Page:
My whole view is that America is a christian nation given that the predominant religion is christianity and our the majority of our traditions are christian in origin. However, our constitution is explicitly secular. Our founding documents go out of their way to exclude religion from government.
The way I look at it is to compare a christian group to a non-christian group. The AFL/CIO labor union may very well be predominantly christian in membership, but does that make it a christian organization like the Salvation Army? No. The goal of the AFL/CIO is to look out for the rights of workers, among other things. The goal of the labor union is not to push evangelize or proselytize. The Salvation Army does evangelize and proselytize to those it helps. I would also guess that the rules within the AFL/CIO prevent a religious test for membership, much like our government. At the same time do the religious beliefs of the members within the AFL/CIO color their decisions? Probably so.
Also, I have always found it curious that the Ten Commandments expressly forbid the worship of any other deity besides the God of the Bible and yet our constitution says that we can worship whomever we want.
I'm a Christian and my beliefs definitely affect my decisions. However, I'm glad that there is something in place to restrict my decisions from adversely affecting someone else on a purely religious basis.
I am an atheist, and I can wholeheartedly agree with you here. I have absolutely no problem with people basing their own personal decisions on their personal religious beliefs.
As Otto Ellick put it in msg 33:
quote:Laws must not be based solely on religious doctrine -- each law must have a motivation and purpose that allow it to stand on its own in the face of rational and objective scrutiny, without appeal to supernatural causation or scriptural exegesis. (I don't know if this is from Otto or was quoted from a different source by Otto)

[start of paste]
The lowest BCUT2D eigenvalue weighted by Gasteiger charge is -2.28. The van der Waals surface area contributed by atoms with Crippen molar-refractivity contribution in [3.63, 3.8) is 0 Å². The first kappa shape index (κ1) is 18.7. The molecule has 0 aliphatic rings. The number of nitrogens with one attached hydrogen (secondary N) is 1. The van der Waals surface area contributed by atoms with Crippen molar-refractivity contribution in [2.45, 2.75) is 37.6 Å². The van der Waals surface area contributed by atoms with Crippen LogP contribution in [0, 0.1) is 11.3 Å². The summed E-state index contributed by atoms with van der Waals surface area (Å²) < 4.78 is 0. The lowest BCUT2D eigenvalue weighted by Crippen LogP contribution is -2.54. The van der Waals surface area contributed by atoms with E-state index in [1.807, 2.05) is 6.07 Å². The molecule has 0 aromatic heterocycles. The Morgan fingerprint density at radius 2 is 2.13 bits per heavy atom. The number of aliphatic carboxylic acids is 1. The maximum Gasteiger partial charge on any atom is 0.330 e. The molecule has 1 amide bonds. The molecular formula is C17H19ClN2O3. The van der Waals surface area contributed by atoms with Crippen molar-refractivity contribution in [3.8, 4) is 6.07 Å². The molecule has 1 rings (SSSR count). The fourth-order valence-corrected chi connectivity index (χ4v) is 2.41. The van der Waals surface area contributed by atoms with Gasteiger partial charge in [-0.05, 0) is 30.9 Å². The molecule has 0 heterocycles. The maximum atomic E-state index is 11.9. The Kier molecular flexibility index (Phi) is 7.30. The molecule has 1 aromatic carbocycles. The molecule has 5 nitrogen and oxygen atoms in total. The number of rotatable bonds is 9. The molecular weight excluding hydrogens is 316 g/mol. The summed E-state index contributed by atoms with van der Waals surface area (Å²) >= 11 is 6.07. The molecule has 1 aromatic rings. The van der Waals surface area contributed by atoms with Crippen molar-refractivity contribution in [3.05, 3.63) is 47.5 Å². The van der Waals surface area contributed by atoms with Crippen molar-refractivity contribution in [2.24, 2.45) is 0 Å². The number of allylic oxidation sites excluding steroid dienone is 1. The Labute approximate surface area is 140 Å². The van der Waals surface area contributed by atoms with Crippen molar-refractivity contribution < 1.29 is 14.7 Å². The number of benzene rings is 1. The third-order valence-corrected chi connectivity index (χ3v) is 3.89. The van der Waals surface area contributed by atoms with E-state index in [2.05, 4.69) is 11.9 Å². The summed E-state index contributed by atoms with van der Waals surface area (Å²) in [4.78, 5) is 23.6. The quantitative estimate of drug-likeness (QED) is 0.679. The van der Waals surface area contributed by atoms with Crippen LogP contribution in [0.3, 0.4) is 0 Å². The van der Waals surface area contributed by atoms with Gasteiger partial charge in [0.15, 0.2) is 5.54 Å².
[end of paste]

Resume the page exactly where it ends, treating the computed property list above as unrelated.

That hits the nail on the head. IMHO, this is exactly what the Declaration of Independence was speaking of. America wanted to separate itself from Divine Right rule and replace it with a government based on reason. From the DoI preamble:
quote:When in the course of human events, it becomes necessary for one people to dissolve the political bands which have connected them with another, and to assume among the powers of the earth, the separate and equal station to which the Laws of Nature and of Nature's God entitle them, a decent respect to the opinions of mankind requires that they should declare the causes which impel them to the separation.
We hold these truths to be self-evident, that all men are created equal, that they are endowed by their Creator with certain inalienable rights, that among these are life, liberty and the pursuit of happiness.
This is speaking to the idea that one can use reason to determine a moral form of government. The reference to "Laws of Nature and of Nature's God" is a direct reference to Deist ideals based on such philosophers as Locke and Paine. It is a sharp departure from rule by Divine Right. No longer was "I am God's annointed" a reason for law. Reason is now the source of law.
At the same time, this does not mean that laws derived from a theological view are wrong. Rather, a law is judged independently of the source.
America is christian more then any other nation in human history in passion and results from that in character and intellect and soul.